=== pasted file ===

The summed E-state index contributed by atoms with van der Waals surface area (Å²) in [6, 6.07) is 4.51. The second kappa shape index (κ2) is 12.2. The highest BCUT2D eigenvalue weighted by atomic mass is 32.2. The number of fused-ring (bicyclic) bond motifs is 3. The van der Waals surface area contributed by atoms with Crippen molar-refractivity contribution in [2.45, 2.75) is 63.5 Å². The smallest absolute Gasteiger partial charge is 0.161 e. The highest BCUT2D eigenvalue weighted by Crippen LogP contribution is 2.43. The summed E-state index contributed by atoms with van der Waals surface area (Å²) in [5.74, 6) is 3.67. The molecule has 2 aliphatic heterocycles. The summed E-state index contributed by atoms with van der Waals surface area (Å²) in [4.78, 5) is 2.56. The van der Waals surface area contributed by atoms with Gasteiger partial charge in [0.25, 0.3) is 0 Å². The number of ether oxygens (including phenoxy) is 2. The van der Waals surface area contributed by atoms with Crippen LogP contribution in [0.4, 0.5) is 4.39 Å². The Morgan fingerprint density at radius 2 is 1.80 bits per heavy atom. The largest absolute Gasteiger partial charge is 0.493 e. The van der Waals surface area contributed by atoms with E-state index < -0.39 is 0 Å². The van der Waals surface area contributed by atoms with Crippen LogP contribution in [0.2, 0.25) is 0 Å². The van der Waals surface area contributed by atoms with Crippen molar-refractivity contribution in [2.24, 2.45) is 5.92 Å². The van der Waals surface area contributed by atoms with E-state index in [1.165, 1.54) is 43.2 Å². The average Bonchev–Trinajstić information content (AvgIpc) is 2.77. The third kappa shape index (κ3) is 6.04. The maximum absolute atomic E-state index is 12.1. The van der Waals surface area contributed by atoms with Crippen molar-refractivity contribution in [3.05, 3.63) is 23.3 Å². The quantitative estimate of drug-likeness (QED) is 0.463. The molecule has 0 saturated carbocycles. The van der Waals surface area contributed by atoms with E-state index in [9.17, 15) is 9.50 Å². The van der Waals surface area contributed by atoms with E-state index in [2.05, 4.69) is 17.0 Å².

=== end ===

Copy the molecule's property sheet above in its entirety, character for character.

The summed E-state index contributed by atoms with van der Waals surface area (Å²) in [6, 6.07) is 4.51. The second kappa shape index (κ2) is 12.2. The highest BCUT2D eigenvalue weighted by atomic mass is 32.2. The number of fused-ring (bicyclic) bond motifs is 3. The van der Waals surface area contributed by atoms with Crippen molar-refractivity contribution in [2.45, 2.75) is 63.5 Å². The smallest absolute Gasteiger partial charge is 0.161 e. The highest BCUT2D eigenvalue weighted by Crippen LogP contribution is 2.43. The summed E-state index contributed by atoms with van der Waals surface area (Å²) in [5.74, 6) is 3.67. The molecule has 2 aliphatic heterocycles. The summed E-state index contributed by atoms with van der Waals surface area (Å²) in [4.78, 5) is 2.56. The van der Waals surface area contributed by atoms with Gasteiger partial charge in [0.25, 0.3) is 0 Å². The number of ether oxygens (including phenoxy) is 2. The van der Waals surface area contributed by atoms with Crippen LogP contribution in [0.4, 0.5) is 4.39 Å². The Morgan fingerprint density at radius 2 is 1.80 bits per heavy atom. The largest absolute Gasteiger partial charge is 0.493 e. The van der Waals surface area contributed by atoms with E-state index < -0.39 is 0 Å². The van der Waals surface area contributed by atoms with Crippen LogP contribution in [0.2, 0.25) is 0 Å². The van der Waals surface area contributed by atoms with Crippen molar-refractivity contribution in [2.24, 2.45) is 5.92 Å². The van der Waals surface area contributed by atoms with E-state index in [1.165, 1.54) is 43.2 Å². The average Bonchev–Trinajstić information content (AvgIpc) is 2.77. The third kappa shape index (κ3) is 6.04. The maximum absolute atomic E-state index is 12.1. The van der Waals surface area contributed by atoms with Crippen molar-refractivity contribution in [3.05, 3.63) is 23.3 Å². The quantitative estimate of drug-likeness (QED) is 0.463. The molecule has 0 saturated carbocycles. The van der Waals surface area contributed by atoms with E-state index in [9.17, 15) is 9.50 Å². The van der Waals surface area contributed by atoms with E-state index in [2.05, 4.69) is 17.0 Å².